The world is continually changing, and with a growing collective awareness of the harmful impacts of fossil fuels, many countries are looking for alternative renewable energy sources to mitigate that damage.
What is renewable energy?
Renewable energy is derived from naturally occurring solar, wind, and water sources that are “essentially inexhaustible.” It is a type of energy collected from renewable resources that are naturally replenished within the average human lifespan.
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Benefits of renewable energy
Although nonrenewable energy sources, such as coal and petroleum, are readily available, they are expensive, deplete quickly, and emit pollutants that contribute to global warming.
Using resources such as the sun, water, wind, or ground heat has several environmental, economic, and social benefits.
Benefits of using renewable energy
Improved public health
The air and water pollution emitted by coal and natural gas is linked with breathing problems, neurological damage, heart attacks, cancer, premature death, and other serious health problems. Most of these adverse health impacts come from air and water pollution that clean energy technologies don’t produce.
Wind, solar, and hydroelectric systems generate electricity with no associated air pollution emissions. Geothermal and biomass systems emit some air pollutants, though total air emissions are generally much lower than those of coal and natural gas-fired power plants. In addition, wind and solar energy require essentially no water to operate and thus do not pollute water resources or strain supplies by competing with agriculture, drinking water, or other essential water needs.
In contrast, fossil fuels can have a significant impact on water resources. For example, coal mining and natural gas drilling can pollute drinking water sources. In addition, all thermal power plants, including those powered by coal, gas, and oil, withdraw and consume water for cooling.
Less global warming
Human activity overloads our atmosphere with carbon dioxide and other global warming emissions. These gasses act like a blanket trapping heat. The result is a web of significant and harmful impacts causing more powerful, more frequent storms, drought, sea-level rise, and extinction. Global warming emissions come from the electricity sector. However, most of those emissions come from fossil fuels, like coal and natural gas.
In contrast, most renewable energy sources produce little to no global warming emissions. Even when including life cycle emissions of clean energy, the global warming emissions associated with renewable energy are minimal. Increasing the supply of renewable energy would allow us to replace carbon-intensive energy sources and significantly reduce global warming emissions.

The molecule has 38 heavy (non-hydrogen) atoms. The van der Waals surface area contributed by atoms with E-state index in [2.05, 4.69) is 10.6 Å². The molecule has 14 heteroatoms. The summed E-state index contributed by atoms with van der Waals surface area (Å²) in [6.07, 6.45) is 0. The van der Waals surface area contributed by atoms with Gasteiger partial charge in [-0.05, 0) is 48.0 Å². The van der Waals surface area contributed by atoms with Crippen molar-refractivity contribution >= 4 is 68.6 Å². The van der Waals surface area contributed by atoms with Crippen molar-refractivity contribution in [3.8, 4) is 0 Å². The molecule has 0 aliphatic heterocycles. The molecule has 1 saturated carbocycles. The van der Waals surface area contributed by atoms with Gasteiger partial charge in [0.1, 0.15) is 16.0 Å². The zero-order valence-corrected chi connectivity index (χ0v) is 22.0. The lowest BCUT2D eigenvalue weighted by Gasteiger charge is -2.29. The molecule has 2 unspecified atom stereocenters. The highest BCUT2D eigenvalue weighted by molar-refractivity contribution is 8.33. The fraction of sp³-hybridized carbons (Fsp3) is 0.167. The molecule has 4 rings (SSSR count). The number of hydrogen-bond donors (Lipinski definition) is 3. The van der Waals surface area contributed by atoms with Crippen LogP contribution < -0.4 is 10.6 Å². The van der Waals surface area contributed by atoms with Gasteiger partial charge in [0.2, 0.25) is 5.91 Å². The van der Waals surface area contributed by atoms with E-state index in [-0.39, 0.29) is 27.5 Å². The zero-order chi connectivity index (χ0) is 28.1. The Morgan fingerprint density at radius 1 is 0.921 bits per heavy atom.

Jobs and other economic benefits
Compared with fossil fuel technologies, which are typically mechanized and capital intensive, the renewable energy industry is more labor-intensive.
For example, solar panels need humans to install them, as wind farms need technicians for maintenance. This means that, on average, more jobs are created for each unit of electricity generated from renewable sources than fossil fuels.
In addition to the jobs directly created in the renewable energy industry, growth in clean energy can create positive economic ripple effects. For example, enterprises in the renewable energy supply chain will benefit, and unrelated local businesses will also benefit from increased household and business incomes.
Moreover, local governments benefit from clean energy and most often from property and income taxes and other payments from renewable energy project owners. Owners of the land on which wind projects are built often receive lease payments as well as payments for power line easements. They may also earn royalties based on the project’s annual revenues. Farmers and rural land owners can also generate new sources of supplemental income by producing feedstocks for biomass power facilities.
Stable energy prices
Renewable energy provides affordable electricity and can help stabilize energy prices in the future. Although renewable facilities require upfront investments to build, they can operate at a meager cost. In addition, for most clean energy technologies, the fuel is free. As a result, renewable energy prices can be very stable over time. Furthermore, the cost of renewable technologies has declined steadily and is projected to drop even more.
Costs will likely decline even further as markets mature and companies increasingly take advantage of economies of scale. In contrast, fossil fuel prices can vary dramatically and are prone to substantial price swings. Using more renewable energy can lower the costs and demand for natural gas and coal by increasing competition and diversifying our energy supplies. Increased reliance on renewable energy can help protect consumers when fossil fuel prices spike.
Whether it’s solar or any other green power source like wind, hydro, or biomass, using renewable energy creates proven environmental, economic, and human health benefits.